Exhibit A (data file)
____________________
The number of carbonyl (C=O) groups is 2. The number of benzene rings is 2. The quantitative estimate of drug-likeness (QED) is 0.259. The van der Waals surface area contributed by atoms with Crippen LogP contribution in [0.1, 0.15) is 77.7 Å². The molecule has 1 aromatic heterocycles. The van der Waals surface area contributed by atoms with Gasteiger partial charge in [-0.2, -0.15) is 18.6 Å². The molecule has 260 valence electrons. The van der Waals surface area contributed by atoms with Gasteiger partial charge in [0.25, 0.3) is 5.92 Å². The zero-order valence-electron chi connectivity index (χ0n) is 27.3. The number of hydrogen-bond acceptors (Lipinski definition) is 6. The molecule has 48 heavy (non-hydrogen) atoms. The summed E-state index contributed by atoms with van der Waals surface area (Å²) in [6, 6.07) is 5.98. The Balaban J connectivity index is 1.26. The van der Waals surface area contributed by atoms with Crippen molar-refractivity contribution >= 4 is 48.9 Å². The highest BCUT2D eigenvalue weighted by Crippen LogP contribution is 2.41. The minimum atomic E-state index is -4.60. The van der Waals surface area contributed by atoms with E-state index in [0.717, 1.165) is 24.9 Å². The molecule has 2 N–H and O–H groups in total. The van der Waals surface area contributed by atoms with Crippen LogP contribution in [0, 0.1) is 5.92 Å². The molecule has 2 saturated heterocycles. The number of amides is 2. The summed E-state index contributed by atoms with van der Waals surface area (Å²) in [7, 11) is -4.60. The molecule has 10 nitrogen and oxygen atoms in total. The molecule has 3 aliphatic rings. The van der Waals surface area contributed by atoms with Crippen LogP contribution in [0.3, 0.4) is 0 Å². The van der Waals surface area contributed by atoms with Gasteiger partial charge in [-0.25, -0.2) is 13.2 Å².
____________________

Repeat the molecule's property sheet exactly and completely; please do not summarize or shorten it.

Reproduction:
The number of carbonyl (C=O) groups is 2. The number of benzene rings is 2. The quantitative estimate of drug-likeness (QED) is 0.259. The van der Waals surface area contributed by atoms with Crippen LogP contribution in [0.1, 0.15) is 77.7 Å². The molecule has 1 aromatic heterocycles. The van der Waals surface area contributed by atoms with Gasteiger partial charge in [-0.2, -0.15) is 18.6 Å². The molecule has 260 valence electrons. The van der Waals surface area contributed by atoms with Gasteiger partial charge in [0.25, 0.3) is 5.92 Å². The zero-order valence-electron chi connectivity index (χ0n) is 27.3. The number of hydrogen-bond acceptors (Lipinski definition) is 6. The molecule has 48 heavy (non-hydrogen) atoms. The summed E-state index contributed by atoms with van der Waals surface area (Å²) in [6, 6.07) is 5.98. The Balaban J connectivity index is 1.26. The van der Waals surface area contributed by atoms with Crippen molar-refractivity contribution >= 4 is 48.9 Å². The highest BCUT2D eigenvalue weighted by Crippen LogP contribution is 2.41. The minimum atomic E-state index is -4.60. The van der Waals surface area contributed by atoms with E-state index in [0.717, 1.165) is 24.9 Å². The molecule has 2 N–H and O–H groups in total. The van der Waals surface area contributed by atoms with Crippen LogP contribution in [0, 0.1) is 5.92 Å². The molecule has 2 saturated heterocycles. The number of amides is 2. The summed E-state index contributed by atoms with van der Waals surface area (Å²) in [7, 11) is -4.60. The molecule has 10 nitrogen and oxygen atoms in total. The molecule has 3 aliphatic rings. The van der Waals surface area contributed by atoms with Crippen LogP contribution in [0.3, 0.4) is 0 Å². The van der Waals surface area contributed by atoms with Gasteiger partial charge in [-0.25, -0.2) is 13.2 Å².